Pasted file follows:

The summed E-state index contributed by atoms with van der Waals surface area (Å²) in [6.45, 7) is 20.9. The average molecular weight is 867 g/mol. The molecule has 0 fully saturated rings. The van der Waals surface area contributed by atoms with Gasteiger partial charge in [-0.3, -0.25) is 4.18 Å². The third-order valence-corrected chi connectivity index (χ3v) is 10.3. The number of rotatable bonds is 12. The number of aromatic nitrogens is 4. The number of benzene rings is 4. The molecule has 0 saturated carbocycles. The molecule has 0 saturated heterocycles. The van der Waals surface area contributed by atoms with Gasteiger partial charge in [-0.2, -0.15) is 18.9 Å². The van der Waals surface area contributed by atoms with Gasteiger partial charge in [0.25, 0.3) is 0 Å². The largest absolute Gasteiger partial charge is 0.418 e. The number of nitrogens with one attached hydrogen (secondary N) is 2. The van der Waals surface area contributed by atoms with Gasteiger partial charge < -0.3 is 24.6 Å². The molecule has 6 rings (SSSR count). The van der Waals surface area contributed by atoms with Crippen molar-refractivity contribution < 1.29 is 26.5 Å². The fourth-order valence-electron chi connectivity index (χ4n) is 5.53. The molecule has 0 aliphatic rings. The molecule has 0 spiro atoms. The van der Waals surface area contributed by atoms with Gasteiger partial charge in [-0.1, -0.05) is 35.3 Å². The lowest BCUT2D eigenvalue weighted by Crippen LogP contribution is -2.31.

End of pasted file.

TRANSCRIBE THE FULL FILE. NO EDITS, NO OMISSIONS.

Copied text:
The summed E-state index contributed by atoms with van der Waals surface area (Å²) in [6.45, 7) is 20.9. The average molecular weight is 867 g/mol. The molecule has 0 fully saturated rings. The van der Waals surface area contributed by atoms with Gasteiger partial charge in [-0.3, -0.25) is 4.18 Å². The third-order valence-corrected chi connectivity index (χ3v) is 10.3. The number of rotatable bonds is 12. The number of aromatic nitrogens is 4. The number of benzene rings is 4. The molecule has 0 saturated carbocycles. The molecule has 0 saturated heterocycles. The van der Waals surface area contributed by atoms with Gasteiger partial charge in [-0.2, -0.15) is 18.9 Å². The van der Waals surface area contributed by atoms with Gasteiger partial charge in [0.25, 0.3) is 0 Å². The largest absolute Gasteiger partial charge is 0.418 e. The number of nitrogens with one attached hydrogen (secondary N) is 2. The van der Waals surface area contributed by atoms with Gasteiger partial charge < -0.3 is 24.6 Å². The molecule has 6 rings (SSSR count). The van der Waals surface area contributed by atoms with Crippen molar-refractivity contribution < 1.29 is 26.5 Å². The fourth-order valence-electron chi connectivity index (χ4n) is 5.53. The molecule has 0 aliphatic rings. The molecule has 0 spiro atoms. The van der Waals surface area contributed by atoms with Gasteiger partial charge in [-0.1, -0.05) is 35.3 Å². The lowest BCUT2D eigenvalue weighted by Crippen LogP contribution is -2.31.